WIMBLEDON — Top-seeded Roger Federer hadn’t dropped a set yet at Wimbledon. At 36 and with eight titles here, he was confident — his movement on court was as quick and deft as it had been in his 20s.
Federer even had a match point in the third set against No. 8 Kevin Anderson on Court No. 1. That he would win it seemed a foregone conclusion, as predictable as ordering strawberries and cream on the grounds.
Yet that was the moment when things started going wrong for Federer on Wednesday. His shots sailed past the baseline and Anderson’s service game was no longer providing opportunities to break. Two hours after that match point expired, Federer and Anderson were locked deep in the fifth in a Grand Slam where the tiebreak rule doesn’t apply in that ultimate set.
“As the match went on, I couldn’t surprise him anymore,” Federer said. “That’s a bad feeling to have. It’s not like it hasn’t happened before. I’ve been in many, many matches like this.”
Anderson reached the semifinal with a 2-6, 6-7 (5), 7-5, 6-4, 13-11 win over reigning champion Federer, who was finally broken in the fifth at 11-11. It was a surprising letdown from a player who has excelled on these courts.
“To be honest, I didn’t feel mental fatigue,” Federer said. “Now I feel horribly fatigued and just awful. It’s just terrible. But that’s how it goes, you know. Credit to him.”
The 6-8 Anderson, a South African, was a finalist at the 2017 U.S. Open (losing to Rafael Nadal) and won the first New York Open indoor tournament at Nassau Coliseum in February. Federer had won all four of their previous meetings.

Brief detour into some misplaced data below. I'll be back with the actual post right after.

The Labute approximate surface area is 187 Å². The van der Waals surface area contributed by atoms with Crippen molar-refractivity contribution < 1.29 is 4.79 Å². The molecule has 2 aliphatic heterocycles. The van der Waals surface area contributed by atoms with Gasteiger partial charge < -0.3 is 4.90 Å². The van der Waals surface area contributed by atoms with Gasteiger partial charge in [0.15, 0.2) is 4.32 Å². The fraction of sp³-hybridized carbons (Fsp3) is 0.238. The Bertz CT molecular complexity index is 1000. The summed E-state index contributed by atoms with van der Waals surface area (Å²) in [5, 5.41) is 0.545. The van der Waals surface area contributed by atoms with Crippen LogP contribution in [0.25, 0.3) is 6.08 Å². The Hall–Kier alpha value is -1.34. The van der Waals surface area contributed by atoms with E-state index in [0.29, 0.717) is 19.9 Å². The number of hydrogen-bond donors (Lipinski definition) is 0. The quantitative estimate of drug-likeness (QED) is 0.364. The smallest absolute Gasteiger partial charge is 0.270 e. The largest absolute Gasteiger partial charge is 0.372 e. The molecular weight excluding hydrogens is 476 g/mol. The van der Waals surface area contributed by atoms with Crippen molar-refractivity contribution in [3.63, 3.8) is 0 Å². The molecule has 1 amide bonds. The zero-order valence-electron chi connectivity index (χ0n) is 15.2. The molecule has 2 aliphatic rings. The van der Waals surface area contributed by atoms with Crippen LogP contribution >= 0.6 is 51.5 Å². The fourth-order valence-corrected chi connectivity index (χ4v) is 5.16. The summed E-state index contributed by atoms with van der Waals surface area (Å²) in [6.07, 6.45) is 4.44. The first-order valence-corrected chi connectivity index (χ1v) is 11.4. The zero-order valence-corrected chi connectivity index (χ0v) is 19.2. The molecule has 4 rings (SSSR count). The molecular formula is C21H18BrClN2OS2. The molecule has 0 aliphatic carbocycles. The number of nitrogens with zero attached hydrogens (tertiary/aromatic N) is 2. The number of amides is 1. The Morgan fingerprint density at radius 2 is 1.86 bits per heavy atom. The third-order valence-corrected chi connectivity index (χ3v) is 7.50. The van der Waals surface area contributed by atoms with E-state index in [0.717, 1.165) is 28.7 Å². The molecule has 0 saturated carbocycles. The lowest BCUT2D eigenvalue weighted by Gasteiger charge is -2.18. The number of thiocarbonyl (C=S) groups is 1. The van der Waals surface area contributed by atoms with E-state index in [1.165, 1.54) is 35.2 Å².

“I didn’t see it coming,” Federer said. “From that standpoint, I felt great in practice, good in the warmup. I’m feeling the ball well. Even now losing, I still felt like the feeling is there. It just happened to be that today wasn’t the day.”
Even without Federer, the Wimbledon semifinals have some familiar faces with No. 12 Novak Djokovic, No. 2 Nadal and No. 9 John Isner. Isner, an American, and Anderson will meet in one match on Friday, and Nadal and Djokovic in the other.
Djokovic defeated No. 24 Kei Nishikori, 6-3, 3-6, 6-2, 6-2, in the first quarterfinal on Centre Court. As with his last match, Djokovic found a point of annoyance. This time it was being called for a violation when he smashed his racket in the second set.
“[The chair umpire] said that he thinks it damaged the court,” Djokovic said. “Nishikori did the same in the fourth set and he didn’t get a warning. I think that’s not fair. He claims that he didn’t see what Nishikori has done, but apparently he always sees what I do. Something that I don’t think is fair.”
In an earlier match, Djokovic was upset by the pro-England crowd supporting Kyle Edmunds on Centre Court. It begs the question, is Djokovic using these annoyances as fuel, and is it working?
“He was pumping himself up,” Nishikori said. “He was playing, you know, good tennis again. I’m sure he’s in good shape again. I think confidence is back for him.”
Nadal and No. 5 Juan Martin del Potro played an epic five-setter on Centre Court, with Nadal finally pulling out a 7-5, 6-7 (7), 4-6, 6-4, 6-4 win. Del Potro fell to the ground after Nadal won, and the Spaniard went over, picked him up and the two genuinely hugged.
Isner, 33, reached the first Grand Slam semifinal of his career with a win over No. 13 Milos Raonic, 6-7 (5), 7-6 (7), 6-4, 6-3.
“This is amazing,” Isner said. “It’s by far the best Grand Slam I’ve ever played in my career.”